The Seaweed

USS Champlin DD-601  

Spring 2001

Ship's Bell Photo


We have received the following inquiries requesting information and recollections about former shipmates. Please help them.

From Anthony J. Manziano, son of Anthony J. Manziano SC2c, "My dad, Anthony J. Manziano SC2c, was a cook on the USS Champlin during the war. He turns 77 in May 2001 and I will be giving him a complete print out of everything from this truly wonderful web site (he does not have a computer). For the last several years, I know that he often thinks proudly back to his days in the service, however he doesn't seem to have many specific memories. I am hoping that much of the information and remem-brances gathered here will help bring those memories back. If you have any stories you could share about the food (good or bad), the cooks or maybe my Dad, please do not hesitate to post them here or send on an email."

From Paul V. Mathies, son of Paul Joseph Mathies, S1c (Cox): "My father served on the Champlin. I believe from commissioning until the end of the war. I was trying to find more information on the ship. Can anyone help me in the right direction. I've been fooling around in the National Archives without much luck. I only have one photo of him and a couple of buddies that I will try and find and send in."

From Kimberlie Neisig granddaughter of Alfred Carl Oeldemann, CWT. "My grandfather was Alfred Oeldemann. Many know he died in 1996 and I was wondering if anyone had any memories they would like to share of him. Please e-mail me if anyone remembers any stories about him on the Champlin. Thank you.

The Seaweed encourages all readers to respond to these requests and we will forward all responses to the appropriate parties.

Also in this issue:

In Need of 1
In the 1
More Chicken 2
Champlin 3
Champlin Memories (cont) 4
Champlin 5
Ship's 5
Gone to 5
Changing 5
Reunion 5
Norm Glass 5
Well Done 6
Thanks and 6


The following responses were received offering memories of the commissioning and early days of the USS Champlin. The responses are presented in alpha order of authors.

Steve Anastasion recalls, "Memories going back to September 1942 are very hazy. My first contact with Champlin was in the Spring of 1942 at the Naval Academy when my draw for assignment after graduation was a new east coast destroyer, the DD 601. My only prior destroyer experience was on a four-stacker for a few weeks during the summer of 1941 and I must say that my assignment left me sort of apprehensive. After graduation I was sent to the Dam Neck Gunnery school, and to the Key West Sonar School until the Champlin, still building, was nearly ready to float down to Boston. I first met LCDR Melson, prospective Champlin Commanding Officer, while I was at Key West.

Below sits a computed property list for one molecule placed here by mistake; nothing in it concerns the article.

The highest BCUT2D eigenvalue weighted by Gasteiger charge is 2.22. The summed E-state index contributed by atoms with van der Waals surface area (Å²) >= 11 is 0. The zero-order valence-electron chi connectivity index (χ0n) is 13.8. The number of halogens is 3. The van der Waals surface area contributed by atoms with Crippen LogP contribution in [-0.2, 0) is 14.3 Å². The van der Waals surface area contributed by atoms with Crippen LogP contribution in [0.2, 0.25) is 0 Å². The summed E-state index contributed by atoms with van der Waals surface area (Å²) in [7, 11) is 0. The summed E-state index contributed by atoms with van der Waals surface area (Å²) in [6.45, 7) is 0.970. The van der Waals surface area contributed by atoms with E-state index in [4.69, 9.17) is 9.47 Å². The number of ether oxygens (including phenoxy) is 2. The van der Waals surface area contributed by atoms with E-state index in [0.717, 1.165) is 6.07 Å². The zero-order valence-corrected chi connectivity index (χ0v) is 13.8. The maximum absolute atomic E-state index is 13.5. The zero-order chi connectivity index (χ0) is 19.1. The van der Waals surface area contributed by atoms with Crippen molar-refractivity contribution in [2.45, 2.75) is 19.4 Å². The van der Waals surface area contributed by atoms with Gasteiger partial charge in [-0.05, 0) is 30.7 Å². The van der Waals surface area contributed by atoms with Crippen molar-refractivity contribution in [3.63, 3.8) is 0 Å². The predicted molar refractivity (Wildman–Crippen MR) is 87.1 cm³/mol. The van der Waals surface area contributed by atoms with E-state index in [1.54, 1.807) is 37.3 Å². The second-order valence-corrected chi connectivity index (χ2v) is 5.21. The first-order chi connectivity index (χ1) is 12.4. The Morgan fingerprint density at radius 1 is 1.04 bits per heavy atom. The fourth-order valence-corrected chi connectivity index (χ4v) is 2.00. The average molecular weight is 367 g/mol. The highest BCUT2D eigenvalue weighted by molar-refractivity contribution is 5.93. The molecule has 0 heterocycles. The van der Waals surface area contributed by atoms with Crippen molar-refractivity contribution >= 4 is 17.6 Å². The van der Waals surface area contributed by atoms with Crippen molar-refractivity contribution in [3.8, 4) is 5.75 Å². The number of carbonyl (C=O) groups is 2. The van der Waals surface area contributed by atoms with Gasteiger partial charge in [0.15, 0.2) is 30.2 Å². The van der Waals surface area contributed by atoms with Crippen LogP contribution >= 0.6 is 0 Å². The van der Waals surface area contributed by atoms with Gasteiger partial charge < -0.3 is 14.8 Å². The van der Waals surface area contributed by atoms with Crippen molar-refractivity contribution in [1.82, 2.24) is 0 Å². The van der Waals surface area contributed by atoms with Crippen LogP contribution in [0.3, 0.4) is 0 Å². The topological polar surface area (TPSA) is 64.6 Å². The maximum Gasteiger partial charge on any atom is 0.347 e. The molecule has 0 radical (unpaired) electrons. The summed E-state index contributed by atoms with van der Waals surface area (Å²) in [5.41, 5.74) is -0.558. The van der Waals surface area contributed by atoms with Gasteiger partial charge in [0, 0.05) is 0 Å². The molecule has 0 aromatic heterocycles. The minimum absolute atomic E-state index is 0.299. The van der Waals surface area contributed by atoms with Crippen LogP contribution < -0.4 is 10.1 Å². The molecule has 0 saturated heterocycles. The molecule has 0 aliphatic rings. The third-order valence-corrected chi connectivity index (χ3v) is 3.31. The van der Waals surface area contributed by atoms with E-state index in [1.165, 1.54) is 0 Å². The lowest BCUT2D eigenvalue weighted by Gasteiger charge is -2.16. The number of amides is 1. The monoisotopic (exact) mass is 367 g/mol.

"When I finally got to the building yard, I first found that I was assigned as Assistant Communications Officer to work with Bill Gauldin. A short few days later I was rescued and re-assigned to Bob Baughan's Gunnery Department as Torpedo Officer with Chief Smith and a truly great group of fellows. A clear memory is working, sometime during that period at the building yard, to help assign new recruits to become sonarmen and radarmen. None of us had ever even seen the equipment we were to become expert in at that time. But it all worked out well for us and the Champlin."

"On one of our first cruises out of Boston, the convoy to Casco Bay, ME, I learned the great misery of seasickness. I recall really rough seas with most of us on the bridge standing with one foot on the deck and one on the bulkhead with the ship heeling over about 40 degrees. There I was hanging on at the back of the bridge wondering where was the best place to let go while our Executive Officer, Charlie Smith, was calling loudly to me to be more alert. For a brief time I escaped into the radar room to check on "my men" only to come right back out. The smell there indicated there were many others who were afflicted as I was, but some also who were unable to keep it to themselves."

"Plank owners may remember Lt. Tom Hayward (think that was his name) who was so sick then and for some time after that he was transferred to a larger vessel and we never heard from him again. But most of the rest of us got our sea legs in a few months. One other early memory; for about six weeks during the early years at sea, my roommate was Dwight Shepler who did some great painting of the Champlin, in particular, the one looking aft showing the midship torpedo tubes. Later in 1965, while I was CO of USS Leahy (CG 16), Dwight sent me one of the last litho copies of that painting which I still have at home."

Bob Baughan writes, "My memories of Champlin's commissioning and first time aboard are pretty hazy after nealy 60 years and are not so clear-cut as two other commissionings . . probably because those involved me a PCO.

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